Home » Review

The Void – Review

The Void Review

80’s throwbacks are all the rage in indie horror right now. Can this one a’void the pitfalls?

Starring: Aaron Poole, Ellen Wong, Kathleen Munroe, Stephanie Belding
Directors: Jeremy Gillespie, Steven Kostanski

When a cop (Aaron Poole, who looks weirdly like his namesake Aaron Paul) happens upon a blood-soaked figure limping down a deserted stretch of road, he rushes the young man to a nearby hospital staffed by a skeleton crew. Soon hooded cult members have surrounded it, and patients and personnel are transforming into something inhuman. He’ll have to lead the survivors on a hellish voyage into the subterranean depths of the hospital to try and end this nightmare…

The writer-director duo did fx on the likes of Pacific Rim and TV’s Hannibal and turned to Indiegogo to fund The Void’s all-practical creatures. The result is an effectively made Carpenter-inspired Lovecraftian siege horror (think Prince of Darkness meets Fulci), complete with solid performances, unsettling atmospherics and some nice macabre moments (such as the phone call from the morgue).

It almost makes the case for a return to practical monster fx (and does when compared to similarly-budgeted cgi creature features), though the creature designs ought to have shrugged off past influences (The Thing, The Fly, Hellraiser etc) to present something more memorably unique, and they never quite solve the problem of locomotion on the big ones.

The Void Review

GRADE: B

The Void is released in UK cinemas on Friday, and in the US on April 7th.

Also See: 2017 Horror Movies – Guide

Share This Post

From Around The Web

5 Comments »

  • g.d. smith said

    I don’t know if I would call all of them 80s throwbacks. To me neither It Follows or You’re Next were rally like 80s horror. The way they were framed and edited seemed more like Richard Linklater or something. The soundtrack whilst certainly electronic also sound post 90s. This one looks more like an 80s film, but it also looks like an American Horror Story sub plot in some ways.
    What I do like about some recent Horror is they’re letting the plots unfold and characters to take time rather cutting to action or having lots of jump scares.
    I’m not keen on the indie tag, coz actually most horror always was financed and made by independents at anytime after the mid 1950s.

    Thumb up 0 Thumb down 0

    • Sheridan Passell said
      Sheridan Passell

      There’s still plenty of studio horror like the It remake, Alien Covenant, Don’t Breathe, Conjuring 2 etc that have well established studio names behind them. This is a bunch of guys jumping on Indiegogo and saying “let’s make a movie”. It’s a different vibe.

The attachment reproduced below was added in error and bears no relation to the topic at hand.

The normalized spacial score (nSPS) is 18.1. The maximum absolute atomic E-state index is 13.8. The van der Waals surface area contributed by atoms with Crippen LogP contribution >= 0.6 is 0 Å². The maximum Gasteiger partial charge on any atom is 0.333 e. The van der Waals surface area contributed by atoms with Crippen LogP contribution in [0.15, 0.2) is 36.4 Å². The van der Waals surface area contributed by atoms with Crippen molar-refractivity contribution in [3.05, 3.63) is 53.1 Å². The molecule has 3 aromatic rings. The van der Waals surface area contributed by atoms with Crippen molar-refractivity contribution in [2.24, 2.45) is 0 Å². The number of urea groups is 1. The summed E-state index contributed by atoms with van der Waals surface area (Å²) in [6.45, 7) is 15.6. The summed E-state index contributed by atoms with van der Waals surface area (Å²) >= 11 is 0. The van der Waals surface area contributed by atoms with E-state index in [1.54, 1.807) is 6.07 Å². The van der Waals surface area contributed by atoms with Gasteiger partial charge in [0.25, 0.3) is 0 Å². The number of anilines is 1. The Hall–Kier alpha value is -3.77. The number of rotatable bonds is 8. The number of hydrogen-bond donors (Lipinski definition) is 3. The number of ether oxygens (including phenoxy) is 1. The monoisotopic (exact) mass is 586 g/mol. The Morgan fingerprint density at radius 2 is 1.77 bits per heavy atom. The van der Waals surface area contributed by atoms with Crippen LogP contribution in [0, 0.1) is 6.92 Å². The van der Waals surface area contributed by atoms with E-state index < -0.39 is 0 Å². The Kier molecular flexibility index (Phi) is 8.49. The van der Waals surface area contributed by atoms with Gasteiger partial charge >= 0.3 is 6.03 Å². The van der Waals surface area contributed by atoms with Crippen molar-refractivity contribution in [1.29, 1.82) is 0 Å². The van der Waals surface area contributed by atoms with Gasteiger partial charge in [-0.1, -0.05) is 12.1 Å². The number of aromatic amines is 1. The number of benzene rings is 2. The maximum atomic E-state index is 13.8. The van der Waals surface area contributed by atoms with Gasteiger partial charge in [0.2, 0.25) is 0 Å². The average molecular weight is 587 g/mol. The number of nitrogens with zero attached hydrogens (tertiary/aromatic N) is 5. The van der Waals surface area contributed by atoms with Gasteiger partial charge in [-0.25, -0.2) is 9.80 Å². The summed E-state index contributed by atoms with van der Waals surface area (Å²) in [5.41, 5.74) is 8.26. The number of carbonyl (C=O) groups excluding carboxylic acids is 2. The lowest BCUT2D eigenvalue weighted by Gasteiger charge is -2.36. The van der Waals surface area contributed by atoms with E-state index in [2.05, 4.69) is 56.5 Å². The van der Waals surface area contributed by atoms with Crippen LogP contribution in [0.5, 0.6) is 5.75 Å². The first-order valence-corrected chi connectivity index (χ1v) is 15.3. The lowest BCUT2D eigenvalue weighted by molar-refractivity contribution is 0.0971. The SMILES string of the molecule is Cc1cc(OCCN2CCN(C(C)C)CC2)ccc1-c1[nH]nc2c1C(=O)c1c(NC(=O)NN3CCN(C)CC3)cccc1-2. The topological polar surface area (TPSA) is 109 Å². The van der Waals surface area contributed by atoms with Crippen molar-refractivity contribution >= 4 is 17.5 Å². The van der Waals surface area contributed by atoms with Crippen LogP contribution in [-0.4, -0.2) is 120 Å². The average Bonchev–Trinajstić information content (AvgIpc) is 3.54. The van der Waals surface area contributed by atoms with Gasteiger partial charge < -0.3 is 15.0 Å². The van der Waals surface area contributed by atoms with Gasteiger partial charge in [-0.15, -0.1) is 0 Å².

It feels a lot like Prince of Darkness, heading to Hellraiser, 80s classics. All the obvious influences are from that decade. It Follows feels less like a full-on homage, though it had the Carpenter font, synth and some familiar visuals. Cold in July, The Guest, Purge: Anarchy are just some of the others hoping to recapture the Carpenter atmosphere in some way.

      Thumb up 1 Thumb down 0

      • g.d. smith said

        Fair point, I just meant that if you looked at the history of horror a lot of it was made by independents because they were often self financed and released independently. Texas Chainsaw massacre, Night of the Living Dead, Evil Dead, Roger Corman and to an extent even Hammer. I dunno, it’s maybe because I’m a bit put off when indie is used as a generic descriptor. A bit like with music. loads of music is recorded and released independently, but Indie has come to mean something else.
        As for the 80s thing. I just think lots of people grew up watching horror on VHS and a lot of it was made in a way that now seems arty. Longer scenes, cinematic framing and more build. A lot of the modern synth scores are more pumped up and more influenced by dance music rather than prog rock.

        Thumb up 1 Thumb down 0

        • Sheridan Passell said
          Sheridan Passell

          You’re right it’s an especially broad descriptor when it comes to horror.

          What do you think 90s-influenced horror (in 10 years) will look like? The 80s were so distinctive, but what was 90s horror? Another slasher cycle? A return to serial killer flicks like Se7en?

          Thumb up 0 Thumb down 0

          • g.d. smith said

            It’s hard to say. What I associate with the 90s is high gloss, bright color , pop punk soundtracks and people with model good looks. There’s a confidence about wealth and health to the most fun examples of 90s horror films. They have a sort of soap opera feel. So maybe there is already nostalgia for that bright sheen. I think this what you get from T.V shows like Scream Queens, Slasher, Bates Motel and Scream. You certainly would not have got something like The Blackcoats Daughter in the 1990s.

            Thumb up 1 Thumb down 0

Leave A Comment

Be nice. Keep it clean. Stay on topic. No spam.